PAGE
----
Sunday Haze photographs by GRACE MILLAR styled by GRAHAM LEWIS
The day that we all both dread and look forward to. The laziest day of the week, which should be spent enjoying the little things that there was no time for througout the rest of the wild week. Long walks on the beach, catching a few waves, spending hours sitting and watching the tide crash on the shore, and remembering what you love the most about life.
words by WHITNEY DORE
65 Every time we turn a corner it seems that there is some new health fad that everyone is trying. We figured that we would get on board and are going back to basics with the easiest way to add a little healthy pep to your step, detox water. Now don’t let the name intimidate you. This isn’t some fancy detox formula that all those Instagram models are always going on about. This is quite simply water with fruit in it. Although it seems too simple to be true, detox water has many beneficial properties with the added bonus of being super easy to make. We’re going to give you the run down on all the yummy benefits of this fruity drink as well as some of our favorite recipes so that you can make your own! Drinking more water could be one of the best weight loss habits you ever undertake with such amazing long-term health benefits. For many people though, water is boring and they don’t get as much as they need. Detox water helps to flavor the water and make it more appetizing as well as infuse the health benefits of the fruit inside. To make detox water one must simple slice the fruits and veggies of their choosing and add them to a pitcher of water. Add ice and water and let it sit for a few minutes. This allows the fruit to infuse with the water. Water helps flush and detox your body, it keeps you feeling more full so you don’t eat as much, and even helps increase your metabolism. The other benefits of the detox vary depending on what you put in it.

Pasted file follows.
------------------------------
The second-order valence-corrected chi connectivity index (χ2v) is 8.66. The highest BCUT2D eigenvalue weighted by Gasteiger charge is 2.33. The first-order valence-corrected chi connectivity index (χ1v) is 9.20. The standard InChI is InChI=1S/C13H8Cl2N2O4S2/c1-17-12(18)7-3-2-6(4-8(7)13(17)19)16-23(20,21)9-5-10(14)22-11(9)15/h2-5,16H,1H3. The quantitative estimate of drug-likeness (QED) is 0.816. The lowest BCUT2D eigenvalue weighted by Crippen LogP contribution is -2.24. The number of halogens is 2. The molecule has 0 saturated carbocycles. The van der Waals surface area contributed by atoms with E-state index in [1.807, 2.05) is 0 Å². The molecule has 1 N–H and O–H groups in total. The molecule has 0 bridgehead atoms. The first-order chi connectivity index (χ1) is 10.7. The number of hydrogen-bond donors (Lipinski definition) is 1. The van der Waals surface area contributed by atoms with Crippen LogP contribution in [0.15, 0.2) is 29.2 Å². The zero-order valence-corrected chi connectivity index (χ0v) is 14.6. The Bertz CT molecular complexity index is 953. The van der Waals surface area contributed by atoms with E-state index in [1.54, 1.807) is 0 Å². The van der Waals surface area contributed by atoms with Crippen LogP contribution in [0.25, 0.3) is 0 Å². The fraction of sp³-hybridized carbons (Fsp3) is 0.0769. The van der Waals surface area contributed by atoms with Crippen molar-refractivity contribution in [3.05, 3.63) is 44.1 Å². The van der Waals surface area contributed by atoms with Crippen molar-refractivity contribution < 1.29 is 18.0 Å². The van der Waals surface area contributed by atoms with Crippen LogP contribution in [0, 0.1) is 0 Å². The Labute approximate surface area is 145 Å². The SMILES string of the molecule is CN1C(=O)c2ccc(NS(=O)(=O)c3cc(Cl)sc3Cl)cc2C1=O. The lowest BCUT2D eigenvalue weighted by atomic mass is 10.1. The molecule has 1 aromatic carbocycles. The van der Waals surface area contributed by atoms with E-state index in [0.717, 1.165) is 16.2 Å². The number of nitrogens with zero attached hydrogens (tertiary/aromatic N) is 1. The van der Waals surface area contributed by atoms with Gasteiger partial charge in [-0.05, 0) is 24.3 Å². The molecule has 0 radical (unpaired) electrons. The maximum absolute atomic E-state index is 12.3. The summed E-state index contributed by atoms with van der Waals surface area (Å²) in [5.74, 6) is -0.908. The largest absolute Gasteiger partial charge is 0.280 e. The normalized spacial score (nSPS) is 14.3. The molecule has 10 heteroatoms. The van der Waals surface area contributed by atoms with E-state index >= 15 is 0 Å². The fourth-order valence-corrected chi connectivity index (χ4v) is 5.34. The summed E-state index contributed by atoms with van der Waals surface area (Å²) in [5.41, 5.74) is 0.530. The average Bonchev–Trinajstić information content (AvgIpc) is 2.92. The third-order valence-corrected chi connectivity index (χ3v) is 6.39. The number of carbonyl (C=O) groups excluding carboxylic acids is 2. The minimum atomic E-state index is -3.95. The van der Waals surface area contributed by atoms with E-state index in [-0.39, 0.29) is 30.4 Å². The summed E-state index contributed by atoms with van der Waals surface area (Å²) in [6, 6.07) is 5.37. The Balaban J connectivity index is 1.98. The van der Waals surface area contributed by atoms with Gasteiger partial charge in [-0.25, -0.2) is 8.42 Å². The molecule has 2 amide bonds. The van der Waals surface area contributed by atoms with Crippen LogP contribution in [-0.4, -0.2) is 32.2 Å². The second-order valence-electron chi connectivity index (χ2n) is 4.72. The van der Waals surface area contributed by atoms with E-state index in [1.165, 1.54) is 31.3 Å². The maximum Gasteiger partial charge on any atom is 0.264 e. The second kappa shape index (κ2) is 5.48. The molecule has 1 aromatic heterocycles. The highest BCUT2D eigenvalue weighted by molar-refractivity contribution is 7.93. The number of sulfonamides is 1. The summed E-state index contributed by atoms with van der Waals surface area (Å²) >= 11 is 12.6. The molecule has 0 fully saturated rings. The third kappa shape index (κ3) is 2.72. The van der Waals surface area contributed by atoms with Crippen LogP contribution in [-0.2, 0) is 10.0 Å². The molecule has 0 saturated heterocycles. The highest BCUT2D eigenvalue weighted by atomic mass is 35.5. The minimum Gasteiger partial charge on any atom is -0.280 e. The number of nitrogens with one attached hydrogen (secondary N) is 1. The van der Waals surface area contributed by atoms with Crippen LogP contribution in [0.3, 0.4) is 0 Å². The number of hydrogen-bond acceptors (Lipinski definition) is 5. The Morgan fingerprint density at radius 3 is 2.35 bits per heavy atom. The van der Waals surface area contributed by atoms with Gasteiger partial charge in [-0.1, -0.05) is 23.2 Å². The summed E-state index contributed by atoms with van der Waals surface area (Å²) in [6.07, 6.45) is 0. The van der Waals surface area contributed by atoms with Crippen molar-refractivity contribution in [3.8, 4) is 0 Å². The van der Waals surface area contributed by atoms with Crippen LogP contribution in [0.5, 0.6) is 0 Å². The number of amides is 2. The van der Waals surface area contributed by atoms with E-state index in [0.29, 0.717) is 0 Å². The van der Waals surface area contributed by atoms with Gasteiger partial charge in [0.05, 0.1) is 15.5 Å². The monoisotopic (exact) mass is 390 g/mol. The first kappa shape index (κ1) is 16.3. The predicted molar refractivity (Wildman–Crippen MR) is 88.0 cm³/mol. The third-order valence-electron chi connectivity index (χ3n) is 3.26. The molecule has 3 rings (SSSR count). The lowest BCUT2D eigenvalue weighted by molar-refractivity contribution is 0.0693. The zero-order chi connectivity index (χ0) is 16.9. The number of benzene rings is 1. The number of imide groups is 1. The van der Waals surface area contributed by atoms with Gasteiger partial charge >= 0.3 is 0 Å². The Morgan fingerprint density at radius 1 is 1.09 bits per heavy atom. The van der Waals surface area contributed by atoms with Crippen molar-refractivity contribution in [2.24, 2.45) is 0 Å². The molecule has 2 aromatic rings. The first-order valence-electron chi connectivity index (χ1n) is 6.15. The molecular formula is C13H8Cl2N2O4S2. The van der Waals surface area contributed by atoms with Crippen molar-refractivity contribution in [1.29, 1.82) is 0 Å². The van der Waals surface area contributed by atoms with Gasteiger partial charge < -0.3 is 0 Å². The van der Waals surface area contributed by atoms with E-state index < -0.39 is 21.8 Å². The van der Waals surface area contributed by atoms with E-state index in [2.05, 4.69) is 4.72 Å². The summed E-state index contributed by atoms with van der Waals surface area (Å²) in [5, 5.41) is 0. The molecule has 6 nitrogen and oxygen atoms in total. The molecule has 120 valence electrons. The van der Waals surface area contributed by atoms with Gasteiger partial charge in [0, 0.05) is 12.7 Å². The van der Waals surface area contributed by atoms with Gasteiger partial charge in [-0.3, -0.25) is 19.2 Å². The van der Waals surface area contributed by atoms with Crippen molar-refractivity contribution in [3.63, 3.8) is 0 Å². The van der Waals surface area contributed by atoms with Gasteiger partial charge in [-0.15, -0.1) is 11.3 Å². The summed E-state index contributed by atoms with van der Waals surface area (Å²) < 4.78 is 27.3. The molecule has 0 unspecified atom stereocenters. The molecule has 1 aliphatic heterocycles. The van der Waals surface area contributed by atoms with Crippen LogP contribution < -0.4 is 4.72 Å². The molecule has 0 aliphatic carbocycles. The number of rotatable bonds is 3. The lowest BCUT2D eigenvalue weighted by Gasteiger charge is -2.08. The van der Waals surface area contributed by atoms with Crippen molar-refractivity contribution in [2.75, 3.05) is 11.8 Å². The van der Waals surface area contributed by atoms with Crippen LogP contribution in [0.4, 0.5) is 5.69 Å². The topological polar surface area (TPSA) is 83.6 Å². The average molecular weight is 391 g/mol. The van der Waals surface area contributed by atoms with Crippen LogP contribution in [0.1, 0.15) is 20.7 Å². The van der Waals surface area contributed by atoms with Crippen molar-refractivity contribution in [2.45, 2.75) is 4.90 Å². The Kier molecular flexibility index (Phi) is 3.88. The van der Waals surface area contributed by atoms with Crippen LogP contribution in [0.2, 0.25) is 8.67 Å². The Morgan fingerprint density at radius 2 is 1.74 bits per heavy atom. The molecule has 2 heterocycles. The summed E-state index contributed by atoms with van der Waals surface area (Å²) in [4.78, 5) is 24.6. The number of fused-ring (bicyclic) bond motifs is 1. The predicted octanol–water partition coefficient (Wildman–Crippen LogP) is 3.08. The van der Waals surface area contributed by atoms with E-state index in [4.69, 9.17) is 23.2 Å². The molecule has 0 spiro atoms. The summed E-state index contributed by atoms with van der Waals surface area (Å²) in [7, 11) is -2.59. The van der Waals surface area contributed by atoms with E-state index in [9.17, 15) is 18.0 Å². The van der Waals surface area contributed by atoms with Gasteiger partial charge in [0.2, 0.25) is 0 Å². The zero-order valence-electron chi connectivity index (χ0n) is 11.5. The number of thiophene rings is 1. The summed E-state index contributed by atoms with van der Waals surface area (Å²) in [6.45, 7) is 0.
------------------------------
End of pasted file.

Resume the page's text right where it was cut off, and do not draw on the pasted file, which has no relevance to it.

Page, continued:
Lemons are our go-to when it comes to detox. These citrus fruits are sweet and tangy and pack a punch of vitamin C to help strengthen your immune system. They are anti-inflammatory and can help to give your metabolism a boost. Lemons also contain powerful antioxidants and help to remove toxins in your digestive system, which can help to reduce bloating and belly fat. Lemon juice especially has been known to reduce kidney stones and lower blood pressure. These benefits are due to their high levels of vitamins A, B6, E, potassium, magnesium and zinc. If you want to sweeten the taste of your detox water, you can add a teaspoon of sugar or honey to create detox lemonade.